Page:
My on and off relationship with writing

close up photo of gray typewriter

Writing has always been a part of my life in one way or another, I used to write poetry and short stories when I was younger and then lost the joy for writing during college and when I went into full time work.

I had no energy and the creativity was crushed from me anyways.

I was laughed at by my teacher and classmates in primary school for saying a pirate character in my story had ‘black eyes.’ It’s made up, so why couldn’t he have black eyes? And even if this was impossible, why laugh at a small child who did your bidding ‘wrong.’

I remember going to a uni open day once – some ‘able student’ trip at school – I booked onto the creative writing session and everyone thought my poetry was weird and didn’t ‘fit the brief’. I thought this was supposed to be creative writing? Fuck your brief.

Then half way through my MRes I told my parent that I wanted to write a book some day and their reply was ‘didn’t people have to actually know or experience something to write a book about it?’ Wow. I didn’t know what to say about that then and I still don’t now.

After five long years of writing uni projects I’ve finally come back to writing for myself. For the first time, I’m sharing my writing openly and widely (or as widely as my small part of the internet allows!). This brings with it lots of mixed feelings.

I can share my thoughts and find similar others (thank the Gods!) and we can all learn together about neurodivergent and queer experiences. Sometimes, people even see themselves reflected in what I share. I appreciate when people add their views to my writing, keeping each other accountable. These are important conversations which need to happen consistently to create small changes in our world which will eventually change to suit us all.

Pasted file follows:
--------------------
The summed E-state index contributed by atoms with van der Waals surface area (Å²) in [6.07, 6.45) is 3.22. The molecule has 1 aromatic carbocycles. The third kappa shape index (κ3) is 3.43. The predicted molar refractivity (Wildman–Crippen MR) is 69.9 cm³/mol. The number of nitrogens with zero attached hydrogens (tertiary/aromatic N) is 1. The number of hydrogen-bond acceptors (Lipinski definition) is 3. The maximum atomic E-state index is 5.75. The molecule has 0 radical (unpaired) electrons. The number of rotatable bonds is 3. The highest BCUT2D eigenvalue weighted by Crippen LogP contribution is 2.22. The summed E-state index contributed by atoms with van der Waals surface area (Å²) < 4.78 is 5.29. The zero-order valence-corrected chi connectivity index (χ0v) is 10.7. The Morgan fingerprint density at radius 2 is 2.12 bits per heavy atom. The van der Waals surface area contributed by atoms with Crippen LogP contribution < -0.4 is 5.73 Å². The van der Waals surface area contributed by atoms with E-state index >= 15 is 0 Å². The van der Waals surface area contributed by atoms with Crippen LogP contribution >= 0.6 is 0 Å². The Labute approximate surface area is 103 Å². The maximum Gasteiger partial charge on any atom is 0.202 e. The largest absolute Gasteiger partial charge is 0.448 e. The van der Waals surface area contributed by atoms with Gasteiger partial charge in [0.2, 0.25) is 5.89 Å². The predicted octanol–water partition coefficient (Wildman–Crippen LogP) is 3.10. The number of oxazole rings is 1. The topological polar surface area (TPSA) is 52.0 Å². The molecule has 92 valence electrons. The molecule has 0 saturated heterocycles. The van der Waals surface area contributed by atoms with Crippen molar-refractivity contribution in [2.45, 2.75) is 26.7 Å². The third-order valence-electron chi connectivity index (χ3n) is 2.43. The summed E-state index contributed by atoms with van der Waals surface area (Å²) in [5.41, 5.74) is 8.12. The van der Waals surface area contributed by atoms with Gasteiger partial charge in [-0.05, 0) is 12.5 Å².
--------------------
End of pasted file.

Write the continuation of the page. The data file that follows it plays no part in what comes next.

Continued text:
I am not an expert on all things, in fact, I’m not an expert on anything except from my own experience. I don’t talk for all neurodivergent queer folk. I talk for me and I am aware of the privilege which I come to this with – middle class, well educated, white, to name a few.

Writing is cathartic but it loses that element when people drag it down online. I often see the very things that we vilify neurotypical folk for doing, being done between Autistic people. Assumptions are made, people read intent in stuff that wasn’t said, people see a snippet of text and make a snap judgement. The word ‘ableist’ is thrown around willy-nilly.

Autistic people are having a go at other Autistic people for Autistic-ing! I see this most days and every time I do I shrink a little. I see the trauma of not being ‘good enough’ thrown into people’s faces constantly, in the name of fighting about something that has usually been completely fabricated by the reader. Of course, they bring their trauma to whatever they read too, we all do. Let’s be gentle with each other, we’re all carrying around baggage others can’t see.

I shrink and I write less, or I pen myself into my writing comfort zone – about the only thing I may ever be an “expert” in – trans and non-binary Autistic experiences. It is a real passion of mine and our stories need sharing over and over until the world finally understands and appreciates us for the beautiful beings we are. It’s not the only thing I want to write about though, but the expectations put on online writers is a lot and it’s hard work.

I am exceedingly privileged to have the platform I have, I enjoy connecting with people online so much and I’ve truly found neurokin here. There are so many things left unsaid, so many parts of myself I am still discovering, so much trauma, identity and experiences to unpack. I don’t know where my flow and my power lies yet.

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